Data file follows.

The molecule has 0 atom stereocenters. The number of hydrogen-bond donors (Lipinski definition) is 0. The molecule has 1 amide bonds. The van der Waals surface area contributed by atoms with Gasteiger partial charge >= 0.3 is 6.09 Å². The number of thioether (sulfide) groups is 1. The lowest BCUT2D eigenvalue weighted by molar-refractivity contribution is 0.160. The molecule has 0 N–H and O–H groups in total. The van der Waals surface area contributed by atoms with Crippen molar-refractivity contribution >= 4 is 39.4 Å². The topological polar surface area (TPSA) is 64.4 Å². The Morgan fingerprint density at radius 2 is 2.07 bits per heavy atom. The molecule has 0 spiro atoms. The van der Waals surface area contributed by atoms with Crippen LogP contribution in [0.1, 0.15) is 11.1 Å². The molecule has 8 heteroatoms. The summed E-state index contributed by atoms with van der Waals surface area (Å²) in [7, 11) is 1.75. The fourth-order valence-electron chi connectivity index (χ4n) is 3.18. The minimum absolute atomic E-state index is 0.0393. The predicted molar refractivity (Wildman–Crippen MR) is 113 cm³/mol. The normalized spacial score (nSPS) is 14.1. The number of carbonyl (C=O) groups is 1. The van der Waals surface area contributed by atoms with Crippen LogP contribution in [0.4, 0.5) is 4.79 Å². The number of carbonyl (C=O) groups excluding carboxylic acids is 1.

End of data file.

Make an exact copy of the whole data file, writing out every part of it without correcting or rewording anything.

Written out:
The molecule has 0 atom stereocenters. The number of hydrogen-bond donors (Lipinski definition) is 0. The molecule has 1 amide bonds. The van der Waals surface area contributed by atoms with Gasteiger partial charge >= 0.3 is 6.09 Å². The number of thioether (sulfide) groups is 1. The lowest BCUT2D eigenvalue weighted by molar-refractivity contribution is 0.160. The molecule has 0 N–H and O–H groups in total. The van der Waals surface area contributed by atoms with Crippen molar-refractivity contribution >= 4 is 39.4 Å². The topological polar surface area (TPSA) is 64.4 Å². The Morgan fingerprint density at radius 2 is 2.07 bits per heavy atom. The molecule has 0 spiro atoms. The van der Waals surface area contributed by atoms with Crippen LogP contribution in [0.1, 0.15) is 11.1 Å². The molecule has 8 heteroatoms. The summed E-state index contributed by atoms with van der Waals surface area (Å²) in [7, 11) is 1.75. The fourth-order valence-electron chi connectivity index (χ4n) is 3.18. The minimum absolute atomic E-state index is 0.0393. The predicted molar refractivity (Wildman–Crippen MR) is 113 cm³/mol. The normalized spacial score (nSPS) is 14.1. The number of carbonyl (C=O) groups is 1. The van der Waals surface area contributed by atoms with Crippen LogP contribution in [0.4, 0.5) is 4.79 Å². The number of carbonyl (C=O) groups excluding carboxylic acids is 1.